‘SNL’ Regular on Why the Show Has No African-American Women in the Cast

Oct 15, 2013  •  Post A Comment

One of the regulars on NBC’s "Saturday Night Live" offered an opinion on why the show seems to have a hard time finding African-American women to be cast members. TVGuide.com reports that Kenan Thompson essentially said there aren’t any funny ones to be found.

"When ‘Saturday Night Live’ announced this season’s six new cast members, many were shocked to see that the sketch comedy show would be devoid of a black female cast member for the sixth year in a row," Sadie Gennis writes on the website. "In a world where we have a black first lady and pop culture is defined by Scandal, Rihanna, Oprah, Nicki Minaj and Beyonce, this is beyond absurd. It’s downright embarrassing."

The piece points out that Thompson himself has played a series of black female celebrities, such as Mo’Nique, Maya Angelou and Jennifer Hudson.

"When asked what the show would do now when confronted with potential black female characters or celebrity spoofs, Thompson told TVGuide.com, ‘I don’t know. We just haven’t done them. That’s what I’m saying. Maybe [Jay Pharaoh] will do it or something, but even he doesn’t really want to do it,’" the story reports.

Gennis adds: "Instead of blaming showrunner Lorne Michaels or the series, which currently only employs three actors of color out of 16 cast members (Thompson, Pharaoh and the Iranian Nasim Pedrad), Thompson blames the lack of quality black female comedians."

Thompson is quoted in the piece saying: "It’s just a tough part of the business. Like in auditions, they just never find ones that are ready."

Gennis writes: "While Thompson’s refusal to help ‘SNL’ continue to ignore its own diversity issues is commendable, blaming the problem on an absence of talented black females only perpetuates the problem. There are countless brilliant black comediennes working right now, many of whom would likely be thrilled to take part in such an iconic series (even if the quality has slipped over the decades)."

The show has had only four black female cast members in its 38-year history, the piece notes, listing Yvonne Hudson (1980-81), Danitra Vance (1985-86), Ellen Cleghorne (1991-95) and Maya Rudolph (2000-2007).

"Of the four, only three were repertory players (Hudson was only a featured player before being fired midseason)," the report notes. "This means, there were large gaps in ‘SNL’s’ history when there were no black women on the show at all."

Gennis adds: "Pharoah has recently spoken out about the series’ diversity problem, telling theGrio, ‘They need to pay attention’ and add a black woman to the cast. Pharoah even suggested his pick, Darmirra Brunson, who’s currently on Tyler Perry’s Love They Neighbor. ‘Why do I think she should be on the show? Because she’s black first of all, and she’s really talented. She’s amazing. She needs to be on "SNL." I said it. And I believe they need to follow up with it like they said they were going to do last year.’"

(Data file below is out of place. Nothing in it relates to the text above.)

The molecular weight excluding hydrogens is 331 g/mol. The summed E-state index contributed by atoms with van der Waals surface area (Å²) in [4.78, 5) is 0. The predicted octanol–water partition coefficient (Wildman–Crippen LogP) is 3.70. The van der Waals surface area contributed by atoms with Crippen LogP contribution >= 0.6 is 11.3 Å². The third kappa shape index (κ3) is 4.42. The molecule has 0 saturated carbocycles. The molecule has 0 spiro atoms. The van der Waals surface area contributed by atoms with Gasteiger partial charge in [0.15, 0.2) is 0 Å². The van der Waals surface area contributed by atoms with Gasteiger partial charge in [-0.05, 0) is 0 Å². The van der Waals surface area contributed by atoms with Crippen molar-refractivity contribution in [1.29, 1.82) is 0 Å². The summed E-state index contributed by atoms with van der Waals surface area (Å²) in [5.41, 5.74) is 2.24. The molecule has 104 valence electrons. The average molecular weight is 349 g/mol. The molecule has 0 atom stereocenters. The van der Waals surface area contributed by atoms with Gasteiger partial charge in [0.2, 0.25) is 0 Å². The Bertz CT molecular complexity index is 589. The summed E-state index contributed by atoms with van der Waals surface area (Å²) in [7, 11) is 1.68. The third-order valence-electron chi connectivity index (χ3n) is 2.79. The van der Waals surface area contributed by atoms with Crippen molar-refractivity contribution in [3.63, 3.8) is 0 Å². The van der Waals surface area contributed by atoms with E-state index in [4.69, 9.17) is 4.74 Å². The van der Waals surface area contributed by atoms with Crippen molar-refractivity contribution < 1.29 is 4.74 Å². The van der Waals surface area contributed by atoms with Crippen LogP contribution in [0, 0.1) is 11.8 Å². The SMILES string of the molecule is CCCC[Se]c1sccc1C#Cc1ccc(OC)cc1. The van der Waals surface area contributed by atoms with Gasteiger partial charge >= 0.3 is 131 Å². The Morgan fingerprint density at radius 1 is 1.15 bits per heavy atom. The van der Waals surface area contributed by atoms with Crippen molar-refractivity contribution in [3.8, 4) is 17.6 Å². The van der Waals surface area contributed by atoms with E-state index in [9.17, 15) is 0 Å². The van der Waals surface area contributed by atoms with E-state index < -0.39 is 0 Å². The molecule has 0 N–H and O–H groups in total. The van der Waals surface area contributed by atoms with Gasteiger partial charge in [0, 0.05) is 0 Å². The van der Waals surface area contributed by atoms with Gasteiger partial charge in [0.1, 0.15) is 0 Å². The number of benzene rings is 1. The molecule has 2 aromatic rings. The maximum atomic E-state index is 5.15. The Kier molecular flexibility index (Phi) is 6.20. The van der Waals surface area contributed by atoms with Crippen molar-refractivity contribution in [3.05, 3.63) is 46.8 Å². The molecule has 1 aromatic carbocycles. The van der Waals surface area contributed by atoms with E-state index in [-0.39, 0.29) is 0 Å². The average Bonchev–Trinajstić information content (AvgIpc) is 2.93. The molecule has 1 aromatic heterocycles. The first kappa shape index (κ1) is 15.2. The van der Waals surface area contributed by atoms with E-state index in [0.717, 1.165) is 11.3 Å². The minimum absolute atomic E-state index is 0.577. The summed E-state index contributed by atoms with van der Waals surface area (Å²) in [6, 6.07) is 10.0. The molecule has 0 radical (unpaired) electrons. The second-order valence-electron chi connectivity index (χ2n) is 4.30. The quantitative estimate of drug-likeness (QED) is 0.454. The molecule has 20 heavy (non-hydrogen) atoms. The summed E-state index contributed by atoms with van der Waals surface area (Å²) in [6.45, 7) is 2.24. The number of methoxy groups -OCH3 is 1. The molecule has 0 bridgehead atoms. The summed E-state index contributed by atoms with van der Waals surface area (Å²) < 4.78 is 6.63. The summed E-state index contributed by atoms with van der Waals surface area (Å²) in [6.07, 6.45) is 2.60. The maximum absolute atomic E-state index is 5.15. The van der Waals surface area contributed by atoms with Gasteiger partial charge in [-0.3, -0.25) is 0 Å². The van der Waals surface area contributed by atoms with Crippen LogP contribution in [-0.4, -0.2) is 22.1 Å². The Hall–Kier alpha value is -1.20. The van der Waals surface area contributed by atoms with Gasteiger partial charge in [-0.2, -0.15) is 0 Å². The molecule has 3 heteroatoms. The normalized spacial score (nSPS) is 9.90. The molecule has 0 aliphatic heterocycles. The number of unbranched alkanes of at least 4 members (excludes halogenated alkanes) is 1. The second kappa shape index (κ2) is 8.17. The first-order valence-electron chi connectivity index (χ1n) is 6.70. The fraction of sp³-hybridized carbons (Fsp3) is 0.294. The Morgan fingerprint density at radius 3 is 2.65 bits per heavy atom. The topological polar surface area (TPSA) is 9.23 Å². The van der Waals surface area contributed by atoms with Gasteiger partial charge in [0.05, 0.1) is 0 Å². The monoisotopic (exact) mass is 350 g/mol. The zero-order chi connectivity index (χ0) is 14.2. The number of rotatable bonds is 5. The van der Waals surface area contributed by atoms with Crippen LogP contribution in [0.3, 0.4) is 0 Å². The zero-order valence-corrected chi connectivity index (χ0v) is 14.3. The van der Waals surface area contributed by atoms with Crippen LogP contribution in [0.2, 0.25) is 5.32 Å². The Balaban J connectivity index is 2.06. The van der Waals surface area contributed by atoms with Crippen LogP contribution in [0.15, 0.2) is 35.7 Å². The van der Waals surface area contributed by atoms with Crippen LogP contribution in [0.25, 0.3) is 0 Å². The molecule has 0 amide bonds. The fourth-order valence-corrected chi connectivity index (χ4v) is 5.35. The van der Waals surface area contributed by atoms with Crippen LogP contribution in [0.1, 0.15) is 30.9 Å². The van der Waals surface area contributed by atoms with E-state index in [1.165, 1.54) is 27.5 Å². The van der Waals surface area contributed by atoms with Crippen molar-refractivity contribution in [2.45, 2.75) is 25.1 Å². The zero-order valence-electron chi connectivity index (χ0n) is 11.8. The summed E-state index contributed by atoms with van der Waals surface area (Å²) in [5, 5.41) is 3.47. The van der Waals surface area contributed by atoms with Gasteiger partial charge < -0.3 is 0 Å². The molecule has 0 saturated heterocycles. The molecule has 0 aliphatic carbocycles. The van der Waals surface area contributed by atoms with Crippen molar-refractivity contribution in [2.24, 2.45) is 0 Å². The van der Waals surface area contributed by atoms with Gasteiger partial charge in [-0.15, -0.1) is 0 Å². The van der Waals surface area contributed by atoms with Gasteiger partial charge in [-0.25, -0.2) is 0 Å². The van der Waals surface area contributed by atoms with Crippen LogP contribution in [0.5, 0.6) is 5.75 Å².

Thumbnail image for Kenan-Thompson.jpgKenan Thompson

2 Comments

  1. Yeah, sure, I guess this means that Lorne Michaels has been a racist all along.
    This is just more of the pointless media bean-counting that has gone on everyday since Branch Rickey and Jackie Robinson broke the color barrier. It was interesting for maybe 10 or 20 years, but now it’s nothing more than reflex action.
    Gotta count some beans…gotta count some beans…gotta count some beans. “Get me rewrite…”
    The media is also incredibly selective in its outrage. Remember when Jay Leno got pushed out at NBC in favor of another man of pallor, Jimmy Fallon.
    Where were the black male or female candidates for the Leno chair? Did Comcast/NBC hold an open recruitment process, as is required in most of corporate America for job openings. Even most major pro sports leagues have a requirement for open posting of top jobs so that there are clear opportunities for minority applicants to come forward.
    But that didn’t happen at NBC, for either Leno or Fallon’s replacement. And no one in the media made a peep about it, even though it seems a far more obvious vacuum than the periodic lack of a black funny girl on SNL.

  2. Since when does ‘Scandal’ define pop culture. I’m sure the ratings will reflect that a vast majority of pop culture consumers do not watch that show.

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